Railroad Locks

Locks were (and are) an integral part of railroad operations. A particular company's territory might stretch over hundreds of lonely miles, so the security of its facilities were of utmost importance. Consider how much damage a single misaligned switch might cause, and it's no wonder that railroad companies paid considerable attention to security from the very beginnings of the industry.

Railroad locks had to be strong enough to endure harsh, industrial conditions as well as repeated use. They also had to be standardized so that different empoyees could open them, provided they had the proper key. Locks evolved through a progression of styles, from very ornate customized variations to more utilitarian, standardized models. Among the most prized styles are the early "cast back" locks [also referred to by lock collectors as "fancy back" locks] which had ornate, three-dimensional designs cast into the lock body, The designs were usually based on the railroad's initials. Making such locks involved special fabrication and brass casting skills, since each design varied with the railroad. Good examples of such locks with original patina can go for many hundreds of dollars.

In time, locks evolved to plainer brass models with simple cast initials, and then to standardized, steel models with stamped railroad initials. The steel models were of course subject to corrosion, whereas the brass models just acquired a patina. Value on the collectors market varies accordingly with steel models generally being quite inexpensive to acquire.

The shape of railroad locks varied also. "Heart shaped" locks were most common and were typically used to lock switches. A variety of other shapes were also manufactured for such purposes as locking signal facilities and buildings. Generally speaking, collectors consider a lock to be a railroad lock only if it is marked for a railroad. As with lanterns, "railroad style" locks could reasonably have been used in industrial operations of a non-railroad nature.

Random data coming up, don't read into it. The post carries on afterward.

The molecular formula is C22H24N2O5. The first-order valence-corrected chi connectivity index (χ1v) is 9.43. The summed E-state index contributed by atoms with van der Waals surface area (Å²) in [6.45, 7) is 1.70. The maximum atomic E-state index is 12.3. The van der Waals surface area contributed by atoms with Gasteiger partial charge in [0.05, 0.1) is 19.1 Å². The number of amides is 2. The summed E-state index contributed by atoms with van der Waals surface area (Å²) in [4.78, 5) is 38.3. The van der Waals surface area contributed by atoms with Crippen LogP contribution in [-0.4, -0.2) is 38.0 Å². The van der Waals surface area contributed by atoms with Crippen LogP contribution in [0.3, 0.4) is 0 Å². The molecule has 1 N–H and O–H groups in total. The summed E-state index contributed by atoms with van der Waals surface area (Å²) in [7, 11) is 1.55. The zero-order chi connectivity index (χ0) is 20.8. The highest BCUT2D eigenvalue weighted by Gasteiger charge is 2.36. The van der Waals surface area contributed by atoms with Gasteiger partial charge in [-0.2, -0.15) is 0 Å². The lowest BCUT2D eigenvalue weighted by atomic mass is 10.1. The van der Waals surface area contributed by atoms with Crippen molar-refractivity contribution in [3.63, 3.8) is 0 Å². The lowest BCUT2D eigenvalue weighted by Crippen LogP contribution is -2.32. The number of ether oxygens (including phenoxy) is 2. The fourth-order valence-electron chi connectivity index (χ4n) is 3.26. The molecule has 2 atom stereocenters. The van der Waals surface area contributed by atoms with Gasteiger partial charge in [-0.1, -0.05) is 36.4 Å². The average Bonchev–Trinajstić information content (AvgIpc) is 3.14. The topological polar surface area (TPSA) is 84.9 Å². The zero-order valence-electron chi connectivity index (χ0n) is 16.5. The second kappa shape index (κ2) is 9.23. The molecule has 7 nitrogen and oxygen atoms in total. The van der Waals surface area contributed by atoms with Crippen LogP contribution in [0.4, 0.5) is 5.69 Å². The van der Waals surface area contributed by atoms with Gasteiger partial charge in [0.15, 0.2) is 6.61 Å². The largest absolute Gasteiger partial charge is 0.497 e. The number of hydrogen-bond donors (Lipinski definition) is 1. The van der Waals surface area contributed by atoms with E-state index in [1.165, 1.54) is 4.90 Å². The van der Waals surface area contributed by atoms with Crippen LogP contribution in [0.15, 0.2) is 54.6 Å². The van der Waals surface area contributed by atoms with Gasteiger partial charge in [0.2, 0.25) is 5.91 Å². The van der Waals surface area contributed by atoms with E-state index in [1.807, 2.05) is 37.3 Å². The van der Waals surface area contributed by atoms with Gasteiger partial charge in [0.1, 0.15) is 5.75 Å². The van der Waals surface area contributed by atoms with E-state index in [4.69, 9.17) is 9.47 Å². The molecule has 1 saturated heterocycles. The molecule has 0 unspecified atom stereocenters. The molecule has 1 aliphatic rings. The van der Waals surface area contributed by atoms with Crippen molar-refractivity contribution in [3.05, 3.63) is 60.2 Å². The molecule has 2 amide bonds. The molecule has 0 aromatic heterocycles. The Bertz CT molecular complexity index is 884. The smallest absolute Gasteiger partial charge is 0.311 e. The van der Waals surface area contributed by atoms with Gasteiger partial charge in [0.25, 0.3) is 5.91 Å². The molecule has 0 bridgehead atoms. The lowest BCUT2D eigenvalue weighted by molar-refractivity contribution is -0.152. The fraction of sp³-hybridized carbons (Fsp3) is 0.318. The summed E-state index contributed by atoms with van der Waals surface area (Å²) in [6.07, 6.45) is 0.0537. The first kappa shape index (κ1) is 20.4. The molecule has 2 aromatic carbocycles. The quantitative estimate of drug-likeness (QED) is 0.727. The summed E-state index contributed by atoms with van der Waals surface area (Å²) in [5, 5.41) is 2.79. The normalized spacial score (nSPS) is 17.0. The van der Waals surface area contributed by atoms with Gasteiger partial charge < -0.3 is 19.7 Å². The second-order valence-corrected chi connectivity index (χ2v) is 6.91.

A separate page shows a more modern steel railroad lock disassembled.

Railroad locks of a variety of styles are shown below. A hearty thanks to all who contributed photos and comments.

Above Left. A brass lock from the New York, Susquehanna & Western. Above Center. A brass lock from the Butte, Anaconda & Pacific Railway. Photo by Jack Lucas. Above Right. A brass lock manufactured by Fraim and marked for the Pennsylvania Railroad. Right. A similar (but not identical) brass lock manufactured by Fraim and marked for the Pennsylvania Railroad. This version has a different background for the letters. Click on the image for a larger image.
Above Left. A brass lock from the Southern Pacific Railroad featuring the company's "sunset" logo". Above Center. A Yale signal lock marked for the Wabash Railroad featuring the company's "flag" logo. Photo by carman@ccp.com  Above Right. A "screw key", pre-civil war lock manufactured by Elijah Ricard and was used on the Baltimore & Ohio Railroad. Photo by Bill Kajdzik.
Above Left. A New York, Ontario & Western Railway brass lock made by Climax. Photo by Roger Schmorr of WR Auctions. Above Left. A Keen Kutter brass signal lock from the "Santa Fe" Railway. Photo by Dean Cross. Above Right. A "castback" brass lock from the Northern Central Railway. Photo by John Mowrer. 
Above Left. A cast brass lock and key from the Carson & Colorado Railway. Photo by Donald Kosur. Update: We received some email suggesting this was not from the Carson & Colorado, so there may be some controversy about what these initials stand for. Hello, The latest: "To start off, there were many C&CRR's and C&CRY's. The lock pictured is not from the Carson and Colorado Railroad, guaranteed. It matches none of the locks found along the Carson and Colorado in lettering or lock style. The key is not even close to the two known key bits for the Carson and Colorado. I would like to know how this lock was attributed to the Carson and Colorado. Why wasn't it attributed to, for example, the Cleveland and Canton, the Coal and Coke, the Columbia and Cowlitz, or any of the more than a dozen C&C's listed in Railroads of North America by Gross? Thanks. - Dan." Above Center and Right. A large car seal lock marked for the Atlantic & Great Western Railroad. The small hole in the second view indicates that this is a car lock. It weighs in at 26 oz. Photos by Gary Moser. Click on the images for larger versions.